Two men have been given suspended prison sentences for money-laundering offences after they sought to profit from the work of rogue traders who took advantage of an elderly Bermondsey man.
David Butler and Samson Smith pleaded guilty to charges related to money laundering and were sentenced at the Inner London Crown Court on Thursday 13 June.
In 2017 Mr Andreasen was targeted by rogue traders who visited his Bermondsey home alleging that his roof needed cleaning, and ended up defrauding him of £72,000.
Their repair work turned out to be shoddy, incomplete and, as an expert concluded, worthless.
Thanking Southwark Council for pursuing the case, Mr Andreasen said: "I can not imagine any other public body prepared to work for years to get a result – I think that's amazing.
"The police did not seem willing to follow up and the only organisation doggedly doing something about this is Southwark Trading Standards, and that is incredible.
"On a human basis there has been someone there to support me, someone there I could talk to. So it has not just been cold bureaucracy, I've felt very supported. I'm enormously grateful for all the hard work they've been doing."
The rogue traders instructed the victim to transfer money to offenders, David Butler (aged 44) of Douglas Lane, Staines, and Samson Smith (aged 48), from Staplehurst in Kent, who were acting as 'money mules'.
The use of these mules is a tactic often adopted by the perpetrators of rogue trading frauds to try and evade justice.
The money transferred to Butler and Smith was quickly withdrawn in cash which led to their identification and subsequent money laundering charges being brought.
The money laundering arrangement was found to be contrary to the Proceeds of Crime Act 2002, as Butler and Lane must have known, or suspected, that the money constituted the proceeds of crime.
The court heard how in April 2017, Mr Andreasen came home to find four men outside his house, one of them said he was 'Eddie'.
The men explained that they could see debris in his roof gully and offered to clear it for a small fee of £20. When this was done, he was informed that the cost of essential further works would come to £3,500, with scaffolding adding another £2,000.
Eddie drove Mr Andreasen to a cash point, where he withdrew £2,000 in cash.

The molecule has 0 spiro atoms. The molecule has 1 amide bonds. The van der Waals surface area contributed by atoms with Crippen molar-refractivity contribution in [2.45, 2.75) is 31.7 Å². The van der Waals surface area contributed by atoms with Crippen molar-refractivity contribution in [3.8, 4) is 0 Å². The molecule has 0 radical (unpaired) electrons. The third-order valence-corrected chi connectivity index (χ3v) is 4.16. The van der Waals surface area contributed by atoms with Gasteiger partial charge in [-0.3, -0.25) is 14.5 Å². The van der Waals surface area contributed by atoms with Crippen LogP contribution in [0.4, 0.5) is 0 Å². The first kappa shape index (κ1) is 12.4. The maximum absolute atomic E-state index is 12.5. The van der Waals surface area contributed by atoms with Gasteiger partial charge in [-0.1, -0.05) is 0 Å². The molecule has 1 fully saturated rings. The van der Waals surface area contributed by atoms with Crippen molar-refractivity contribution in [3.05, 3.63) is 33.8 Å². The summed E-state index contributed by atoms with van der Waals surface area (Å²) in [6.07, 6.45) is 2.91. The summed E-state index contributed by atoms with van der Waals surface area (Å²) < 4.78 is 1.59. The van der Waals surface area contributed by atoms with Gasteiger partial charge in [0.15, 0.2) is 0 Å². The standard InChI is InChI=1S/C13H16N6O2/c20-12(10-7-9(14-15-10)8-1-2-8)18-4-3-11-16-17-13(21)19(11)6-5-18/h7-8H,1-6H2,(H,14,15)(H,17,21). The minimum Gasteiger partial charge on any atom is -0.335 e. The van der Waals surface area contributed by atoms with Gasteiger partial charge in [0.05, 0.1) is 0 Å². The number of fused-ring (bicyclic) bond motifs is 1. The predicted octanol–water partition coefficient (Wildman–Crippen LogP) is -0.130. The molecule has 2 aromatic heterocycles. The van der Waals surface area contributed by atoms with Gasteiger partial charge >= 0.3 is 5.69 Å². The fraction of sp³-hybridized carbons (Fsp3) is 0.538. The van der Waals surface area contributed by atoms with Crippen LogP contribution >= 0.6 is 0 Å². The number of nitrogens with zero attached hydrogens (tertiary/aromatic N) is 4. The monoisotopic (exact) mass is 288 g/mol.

As agreed, the scaffolding went up. However, Eddie then insisted that more scaffolding was needed, costing an additional £15,000 and that a further £25,000 was necessary, to fund a large workforce to complete the work. After this, it appeared that little or no work took place, but nevertheless, Mr Andreasen was persuaded to part with a further £30,000.
Putting aside warnings that the roof was unsafe, Mr Andreasen went up to take a look and saw that no work had been completed. He contacted Citizens Advice, and they alerted Southwark Trading Standards, who carried out an investigation and commissioned an expert report on the roof.
As the works had not been completed and were deemed worthless in the report, Mr Andreasen obtained a further quote to complete the works; this totalled £6,850.00, including the scaffolding.
Cllr Victoria Mills, Southwark's cabinet member for finance, performance and Brexit, said: "Although shocked by the unthinkable behaviour of these despicable offenders, I am very pleased that Mr Andreasen exhibited such resolve and bravery in working with us and bringing this case to court.
"So often, victims of rogue traders are unable to do this, due to poor health or feelings of shame. This is awful and it is so important that we all work to support and protect vulnerable people and that no-one engages with anyone who comes to their door, offering services."
Butler received a jail sentence of 16 months, suspended for two years, with 180 hours of unpaid work and Smith received a 12 months suspended jail sentence, with 100 hours of unpaid work. Neither has any assets, but £200 costs were awarded against Butler.
Investigators have unable to identify 'Eddie' or anyone else involved in the fraud.
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